Letters presents readers' comments and reactions to specific articles in Pennsylvania Heritage, the initiatives of PHMC, and other developments in the historical, cultural and museum communities of Pennsylvania.

A Culinary Crisis

In the article “Larger Than Life Along the Lincoln Highway” in the summer 1995 issue of your magazine, author Brian A. Butko described shoofly pie as “a traditional ‘Pennsylvania Dutch’ dessert made with molasses, raisins, and brown sugar.” My ethnic background is Pennsylvania Dutch (without the quotation marks) and, happily, I grew up eating shoofly pies which my mother made, and still makes. Never once in my file – I am thirty-seven years old – have I ever had a shoofly pie with raisins, either homemade or store-bought. Neither of my parents have heard of shoofly pie with raisins. None of the four cookbooks I consulted, including the Mennonite Community Cookbook, published just after World War II, has a recipe for shoofly pie with raisins. I am puzzled. Is shoofly pie with raisins some western Pennsylvania variation of this delicious dessert, or has the author been fed (pardon the expres­sion) some erroneous information? Am I alone in questioning this, or are there whole groups of Pennsylvanians eating raisin-laden shoofly pies? I would appreciate any insight the magazine staff or the author can give about this ethno­culinary dilemma.

Thomas M. Reiff
Elkins Park, Pa.

Paul Stahl reminds us that his Lancaster-­area business in the windmill-shaped building is still called Dutch Haven and is, indeed, thriving. A larger complex that included the windmill building was once called Dutch Haven, but the adjacent non-historic buildings were sold and now comprise the Village of Dutch Delights. He also stresses that Dutch Haven’s Shoo-Fly Pies have never contained raisins or any other fruit, which accounts for their long shelf life. He retains the same recipe the original owners began using at the site in 1946. Since the article was published, the address of the Lincoln Highway Association has changed. Individuals should address correspondence to: James R. Powell, Treasurer, Lincoln Highway Association, P. O. Box 8117, St. Louis, MO 63156. Mr. Powell is also a well­-known authority on Route 66.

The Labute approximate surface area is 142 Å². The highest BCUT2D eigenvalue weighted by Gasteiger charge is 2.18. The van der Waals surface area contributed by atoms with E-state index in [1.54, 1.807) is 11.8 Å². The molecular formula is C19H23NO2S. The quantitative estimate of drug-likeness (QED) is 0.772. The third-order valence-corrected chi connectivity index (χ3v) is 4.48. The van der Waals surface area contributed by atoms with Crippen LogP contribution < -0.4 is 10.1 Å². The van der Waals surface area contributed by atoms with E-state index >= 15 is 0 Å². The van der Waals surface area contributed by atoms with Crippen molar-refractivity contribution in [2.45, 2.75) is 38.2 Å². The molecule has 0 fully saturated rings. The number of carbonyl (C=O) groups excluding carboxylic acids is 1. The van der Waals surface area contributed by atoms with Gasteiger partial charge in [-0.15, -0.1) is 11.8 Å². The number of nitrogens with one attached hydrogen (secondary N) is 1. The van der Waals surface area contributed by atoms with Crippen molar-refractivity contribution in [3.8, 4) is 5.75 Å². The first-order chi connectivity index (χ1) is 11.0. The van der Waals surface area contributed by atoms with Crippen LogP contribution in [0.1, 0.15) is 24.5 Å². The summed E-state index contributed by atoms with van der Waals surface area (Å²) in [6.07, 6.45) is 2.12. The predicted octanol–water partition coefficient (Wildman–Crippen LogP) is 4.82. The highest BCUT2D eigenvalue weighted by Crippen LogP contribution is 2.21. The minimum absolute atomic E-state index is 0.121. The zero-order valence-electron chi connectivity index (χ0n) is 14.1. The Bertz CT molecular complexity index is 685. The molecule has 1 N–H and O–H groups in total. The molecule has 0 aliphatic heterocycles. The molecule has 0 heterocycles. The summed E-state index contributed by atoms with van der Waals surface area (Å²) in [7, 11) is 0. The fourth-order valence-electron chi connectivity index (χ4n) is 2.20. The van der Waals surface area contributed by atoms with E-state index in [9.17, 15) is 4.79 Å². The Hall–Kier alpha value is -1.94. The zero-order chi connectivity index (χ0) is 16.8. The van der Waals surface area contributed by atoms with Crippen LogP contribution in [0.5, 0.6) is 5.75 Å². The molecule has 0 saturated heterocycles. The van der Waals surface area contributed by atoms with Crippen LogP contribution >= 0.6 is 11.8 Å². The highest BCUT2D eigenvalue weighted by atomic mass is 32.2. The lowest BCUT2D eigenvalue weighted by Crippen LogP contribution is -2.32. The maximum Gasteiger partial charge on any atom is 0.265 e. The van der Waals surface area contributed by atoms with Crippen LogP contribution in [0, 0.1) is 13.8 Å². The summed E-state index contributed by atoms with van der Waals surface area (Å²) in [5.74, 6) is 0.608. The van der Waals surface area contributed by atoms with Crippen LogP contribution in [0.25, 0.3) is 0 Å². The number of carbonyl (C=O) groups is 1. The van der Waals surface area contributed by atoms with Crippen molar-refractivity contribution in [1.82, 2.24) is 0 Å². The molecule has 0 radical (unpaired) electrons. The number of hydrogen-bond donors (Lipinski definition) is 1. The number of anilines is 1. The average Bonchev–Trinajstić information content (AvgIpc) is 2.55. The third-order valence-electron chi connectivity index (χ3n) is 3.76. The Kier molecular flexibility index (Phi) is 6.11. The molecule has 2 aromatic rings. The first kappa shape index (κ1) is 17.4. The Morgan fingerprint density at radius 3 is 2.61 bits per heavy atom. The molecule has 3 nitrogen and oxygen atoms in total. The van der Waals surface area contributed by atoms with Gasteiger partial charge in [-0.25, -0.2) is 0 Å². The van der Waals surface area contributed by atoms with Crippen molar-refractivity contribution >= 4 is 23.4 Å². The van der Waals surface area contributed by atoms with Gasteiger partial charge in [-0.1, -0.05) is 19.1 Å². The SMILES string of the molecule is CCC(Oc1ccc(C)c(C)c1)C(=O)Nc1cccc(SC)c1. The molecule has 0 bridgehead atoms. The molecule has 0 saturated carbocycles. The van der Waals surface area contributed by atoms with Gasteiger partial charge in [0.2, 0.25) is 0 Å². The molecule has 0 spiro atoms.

Brian A. Butko
West Mifflin, Pa.

Case – and cookbooks – closed. A thorough check of Pennsylvania German recipes to document the use of raisins in shoofly pie proved to be (and, please, pardon the pun) fruitless.

 

No Whitewash

When I happened upon a copy of your recent issue, I was amazed at your article on the late Daniel). Flood [see “‘Dapper Dan’ Flood, Pennsylvania’s Legendary Congressman” by William C. Kashatus III in the summer 1995 edition]. I was amazed because your writer told the truth about Congressman Flood. Even more so, I was flabbergasted that your magazine allowed the truth to be told. So many times I look at magazine articles only to find that the truth has been perverted to make people look good, but there’s no whitewash in this story. You’ve told the truth and for that I am proud to be a native Pennsylvanian.

Donna M. Lewis
Washington, D. C.

I congratulate you on the summer 1995 edition of Pennsylvania Heritage. I was particularly interested in the article on Dan Flood, whom I knew in the course of my work with the Commonwealth.

Victor R. H. Yarnell
Wyomissing, Pa.

Victor R. H. Yarnell represented Berks County in the Pennsylvania House of Representatives from 1963 to 1964, and served as deputy secretary for the Pennsylvania Department of Commerce in the early 1970s. He is now managing director of the Schuylkill River Greenway Association, headquartered in Wyomissing.